A view of flooded Balkhu River in Kathmandu on August 8, 2023/nepalcheck
A year ago, Mustak Alam, a 42-year-old businessman, had made reservations for a day trip from Kathmandu to Bhairahawa via bus.
As his family prepared for the journey, Alam, a businessman based in Kathmandu, decided to browse his Facebook account.
There, he stumbled upon a video claiming that the Prithvi Highway had been blocked by a landslide in Naubise of Dhading district.
Concerned for the safety of his two daughters and wife, Alam swiftly canceled the bus trip and bought air tickets to Bhairahawa.
However, he later found out that the video did not actually depict the landslide in Naubise. Reflecting on his decision, he said, “I ended up paying three times more just because I didn’t want to take any risks.”
He said, “Videos like the one that misled me are disseminated by Facebook users. They can lead to unintended consequences.”
Every monsoon season in Nepal, floods and landslides caused by heavy monsoon rains claim scores of lives and damage property worth millions of rupees.
In 2022, over 100 people died from floods and landslides in the country. This year’s monsoon, which ended in mid-October, saw the death of 104 people from floods, landslides and lightning, according to a report in The Kathmandu Post.
But the monsoon season also exacts another hidden toll: misinformation.
Over the last four months, social media users shared dramatic photos and videos depicting the destructive impact of the disasters across the country.
Many of them were false and misleading, according to fact-checks from Nepal Check.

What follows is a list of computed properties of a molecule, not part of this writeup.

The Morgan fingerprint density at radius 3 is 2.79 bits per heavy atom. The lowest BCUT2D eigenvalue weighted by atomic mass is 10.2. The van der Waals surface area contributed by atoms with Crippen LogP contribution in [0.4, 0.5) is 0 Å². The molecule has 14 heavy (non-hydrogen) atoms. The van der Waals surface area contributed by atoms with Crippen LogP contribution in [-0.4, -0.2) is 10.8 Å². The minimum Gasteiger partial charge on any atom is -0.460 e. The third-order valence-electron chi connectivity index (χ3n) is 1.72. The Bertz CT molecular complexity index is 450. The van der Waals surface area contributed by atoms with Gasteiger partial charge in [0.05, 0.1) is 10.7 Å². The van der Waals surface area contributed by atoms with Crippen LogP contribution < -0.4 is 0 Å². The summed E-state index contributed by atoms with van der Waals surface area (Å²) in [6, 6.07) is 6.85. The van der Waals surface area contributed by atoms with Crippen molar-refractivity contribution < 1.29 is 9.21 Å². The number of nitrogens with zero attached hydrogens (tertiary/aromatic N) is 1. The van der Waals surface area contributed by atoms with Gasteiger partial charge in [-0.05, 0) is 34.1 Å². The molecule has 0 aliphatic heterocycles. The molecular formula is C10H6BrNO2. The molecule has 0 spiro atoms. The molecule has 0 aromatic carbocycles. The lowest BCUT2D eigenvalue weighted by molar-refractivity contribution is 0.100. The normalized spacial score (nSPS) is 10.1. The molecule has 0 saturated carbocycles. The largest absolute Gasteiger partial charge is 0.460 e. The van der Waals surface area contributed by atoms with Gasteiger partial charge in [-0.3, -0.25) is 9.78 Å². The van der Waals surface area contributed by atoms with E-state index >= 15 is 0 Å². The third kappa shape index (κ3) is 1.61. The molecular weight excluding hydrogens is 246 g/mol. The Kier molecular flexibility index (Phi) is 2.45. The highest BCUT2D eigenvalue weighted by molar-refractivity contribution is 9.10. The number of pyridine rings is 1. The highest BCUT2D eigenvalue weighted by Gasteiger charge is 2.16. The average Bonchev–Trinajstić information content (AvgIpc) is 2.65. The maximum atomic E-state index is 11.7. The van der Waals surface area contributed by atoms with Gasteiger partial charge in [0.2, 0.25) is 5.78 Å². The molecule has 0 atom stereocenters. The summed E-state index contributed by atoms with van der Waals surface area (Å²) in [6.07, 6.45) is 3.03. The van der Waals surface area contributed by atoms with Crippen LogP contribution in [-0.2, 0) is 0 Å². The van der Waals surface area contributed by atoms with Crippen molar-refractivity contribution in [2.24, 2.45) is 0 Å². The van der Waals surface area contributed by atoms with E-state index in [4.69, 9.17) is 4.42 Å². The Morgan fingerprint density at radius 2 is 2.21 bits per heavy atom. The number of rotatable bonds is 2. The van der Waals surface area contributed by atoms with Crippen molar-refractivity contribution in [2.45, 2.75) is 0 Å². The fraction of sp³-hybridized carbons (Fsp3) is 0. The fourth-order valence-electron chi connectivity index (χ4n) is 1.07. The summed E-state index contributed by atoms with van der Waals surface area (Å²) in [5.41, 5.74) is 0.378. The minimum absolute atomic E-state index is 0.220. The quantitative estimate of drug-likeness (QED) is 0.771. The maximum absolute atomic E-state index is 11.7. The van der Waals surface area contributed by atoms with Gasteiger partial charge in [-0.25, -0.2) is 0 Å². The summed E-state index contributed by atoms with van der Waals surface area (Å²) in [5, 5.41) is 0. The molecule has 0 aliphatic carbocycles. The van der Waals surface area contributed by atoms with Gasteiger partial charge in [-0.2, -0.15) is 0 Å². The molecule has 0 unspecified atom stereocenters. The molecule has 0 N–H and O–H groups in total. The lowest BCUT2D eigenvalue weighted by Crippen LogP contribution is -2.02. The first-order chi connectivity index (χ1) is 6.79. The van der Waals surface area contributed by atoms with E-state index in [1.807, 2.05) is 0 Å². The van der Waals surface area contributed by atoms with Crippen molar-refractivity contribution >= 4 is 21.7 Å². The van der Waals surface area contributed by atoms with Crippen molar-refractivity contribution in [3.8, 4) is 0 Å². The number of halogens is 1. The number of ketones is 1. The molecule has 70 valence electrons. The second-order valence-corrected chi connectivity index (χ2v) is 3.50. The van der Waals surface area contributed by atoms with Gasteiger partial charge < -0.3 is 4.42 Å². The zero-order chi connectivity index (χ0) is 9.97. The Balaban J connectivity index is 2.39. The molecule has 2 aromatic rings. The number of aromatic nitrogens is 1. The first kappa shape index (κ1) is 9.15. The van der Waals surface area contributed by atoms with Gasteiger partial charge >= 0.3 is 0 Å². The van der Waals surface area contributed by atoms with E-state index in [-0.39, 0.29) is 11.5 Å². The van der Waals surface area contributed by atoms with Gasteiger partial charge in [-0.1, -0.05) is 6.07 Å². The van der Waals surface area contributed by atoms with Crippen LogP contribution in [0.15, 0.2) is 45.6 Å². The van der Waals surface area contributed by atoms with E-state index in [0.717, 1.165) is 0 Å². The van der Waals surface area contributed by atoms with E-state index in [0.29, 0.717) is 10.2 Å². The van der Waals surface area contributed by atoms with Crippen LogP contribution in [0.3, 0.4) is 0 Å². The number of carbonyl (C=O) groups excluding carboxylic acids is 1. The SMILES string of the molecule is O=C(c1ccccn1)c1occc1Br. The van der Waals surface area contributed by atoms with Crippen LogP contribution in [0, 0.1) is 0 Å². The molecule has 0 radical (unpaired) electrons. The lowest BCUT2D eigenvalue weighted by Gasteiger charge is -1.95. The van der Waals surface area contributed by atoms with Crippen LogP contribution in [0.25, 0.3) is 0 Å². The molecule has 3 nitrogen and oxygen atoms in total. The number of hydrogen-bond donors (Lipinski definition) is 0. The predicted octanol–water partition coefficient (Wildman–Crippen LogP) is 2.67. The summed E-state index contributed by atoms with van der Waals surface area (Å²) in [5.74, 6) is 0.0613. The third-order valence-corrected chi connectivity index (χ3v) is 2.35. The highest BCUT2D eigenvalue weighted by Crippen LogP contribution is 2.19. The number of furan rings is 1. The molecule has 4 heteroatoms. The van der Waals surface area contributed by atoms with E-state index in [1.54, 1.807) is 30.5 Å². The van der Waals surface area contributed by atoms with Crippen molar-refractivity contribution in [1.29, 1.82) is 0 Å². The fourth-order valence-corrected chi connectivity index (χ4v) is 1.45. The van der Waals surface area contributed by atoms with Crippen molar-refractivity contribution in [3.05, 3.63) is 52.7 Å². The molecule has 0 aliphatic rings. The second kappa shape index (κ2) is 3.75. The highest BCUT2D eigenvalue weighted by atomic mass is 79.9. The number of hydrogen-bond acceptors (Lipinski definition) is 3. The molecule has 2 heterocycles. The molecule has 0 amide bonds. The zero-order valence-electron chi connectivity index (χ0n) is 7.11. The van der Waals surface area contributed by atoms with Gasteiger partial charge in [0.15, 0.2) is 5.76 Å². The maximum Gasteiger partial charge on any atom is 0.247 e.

In June, Nepali-language digital outlets as well as social media users shared a photo of a bridge that collapsed following heavy rains in eastern Nepal, claiming to show a bridge damaged by floods in Sankhuwasabha district in northeastern Nepal.
However, Nepal Check found the photo actually depicts a collapsed bridge over the Hewa Khola in Panchthar district.
In another instance, a video clip with claims that it showed landslides along the Narayangadh-Mugling road in Nepal was found to be from Himachal Pradesh, India.
As monsoon season hit India’s Himachal Pradesh hard, a video clip from a river flood in eastern Nepal over seven years ago was shared with claims that it showed devastation in the northwestern Indian state.
Utilizing Google Earth’s Historical Satellite Imagery, Nepal Check found that it occurred in a river in the southeastern town of Duhabi in Nepal.
Experts have pointed out that during crises like natural disasters, people desperately seek information at a time of information void, a situation the purveyors of false information take advantage of.
“Whether it’s the Covid pandemic or disasters such as floods, people are confused. Accurate information is at a premium,” said Ishwar Rauniyar, a risk communication expert.
“In Nepal, we have seen online outlets publishing unverified news to increase visitors to their websites.”
Studies have shown that people turn to social media platforms for information during disasters, eschewing official sources of information, which may be hard to understand.
The disasters on the ground mirror the chaos on social media, where people desperately seek information to comprehend the unfolding crisis.
Yet, in such a situation, there’s both an information void and information overload. The dearth of accurate and timely updates creates an information void, ripe for exploitation by purveyors of false narratives.
The cycle amplifies the chaos, sowing confusion and panic within the affected communities.
Rauniyar, who worked for UNICEF as a risk communication expert during the Covid-19 pandemic, said authorities should build strong risk communication strategies to provide accurate information to the people.
“Government agencies such as the National Disaster Risk Reduction and Management Authority can assess the risk ahead of the monsoon season and provide warnings to people of the areas that can be affected.”
He also pointed out that the state agencies should only disseminate the verified information and promise people further updates as information comes in.
“We can apply some of the lessons we learned during the Covid pandemic,” he said. “If a government fails to handle a crisis situation well, the opposition can cash in on the chaos,” he said.